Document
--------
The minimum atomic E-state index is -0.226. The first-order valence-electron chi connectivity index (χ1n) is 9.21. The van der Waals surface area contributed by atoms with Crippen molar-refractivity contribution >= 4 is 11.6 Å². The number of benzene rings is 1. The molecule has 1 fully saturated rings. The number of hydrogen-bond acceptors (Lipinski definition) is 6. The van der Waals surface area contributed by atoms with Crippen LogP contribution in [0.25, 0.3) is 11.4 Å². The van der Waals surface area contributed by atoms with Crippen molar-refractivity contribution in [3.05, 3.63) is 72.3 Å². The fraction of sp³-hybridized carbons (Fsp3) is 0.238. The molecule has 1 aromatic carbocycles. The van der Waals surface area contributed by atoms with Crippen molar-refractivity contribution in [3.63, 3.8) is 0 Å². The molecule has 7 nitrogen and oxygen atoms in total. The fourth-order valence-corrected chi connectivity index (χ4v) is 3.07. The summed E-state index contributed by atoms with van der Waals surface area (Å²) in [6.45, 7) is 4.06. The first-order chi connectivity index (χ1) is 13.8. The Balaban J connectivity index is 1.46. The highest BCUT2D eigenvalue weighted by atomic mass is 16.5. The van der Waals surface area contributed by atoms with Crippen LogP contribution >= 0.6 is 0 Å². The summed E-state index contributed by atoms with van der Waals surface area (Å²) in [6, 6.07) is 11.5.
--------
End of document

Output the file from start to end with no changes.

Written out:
The minimum atomic E-state index is -0.226. The first-order valence-electron chi connectivity index (χ1n) is 9.21. The van der Waals surface area contributed by atoms with Crippen molar-refractivity contribution >= 4 is 11.6 Å². The number of benzene rings is 1. The molecule has 1 fully saturated rings. The number of hydrogen-bond acceptors (Lipinski definition) is 6. The van der Waals surface area contributed by atoms with Crippen LogP contribution in [0.25, 0.3) is 11.4 Å². The van der Waals surface area contributed by atoms with Crippen molar-refractivity contribution in [3.05, 3.63) is 72.3 Å². The fraction of sp³-hybridized carbons (Fsp3) is 0.238. The molecule has 1 aromatic carbocycles. The van der Waals surface area contributed by atoms with Crippen molar-refractivity contribution in [3.63, 3.8) is 0 Å². The molecule has 7 nitrogen and oxygen atoms in total. The fourth-order valence-corrected chi connectivity index (χ4v) is 3.07. The summed E-state index contributed by atoms with van der Waals surface area (Å²) in [6.45, 7) is 4.06. The first-order chi connectivity index (χ1) is 13.8. The Balaban J connectivity index is 1.46. The highest BCUT2D eigenvalue weighted by atomic mass is 16.5. The van der Waals surface area contributed by atoms with Crippen LogP contribution >= 0.6 is 0 Å². The summed E-state index contributed by atoms with van der Waals surface area (Å²) in [6, 6.07) is 11.5.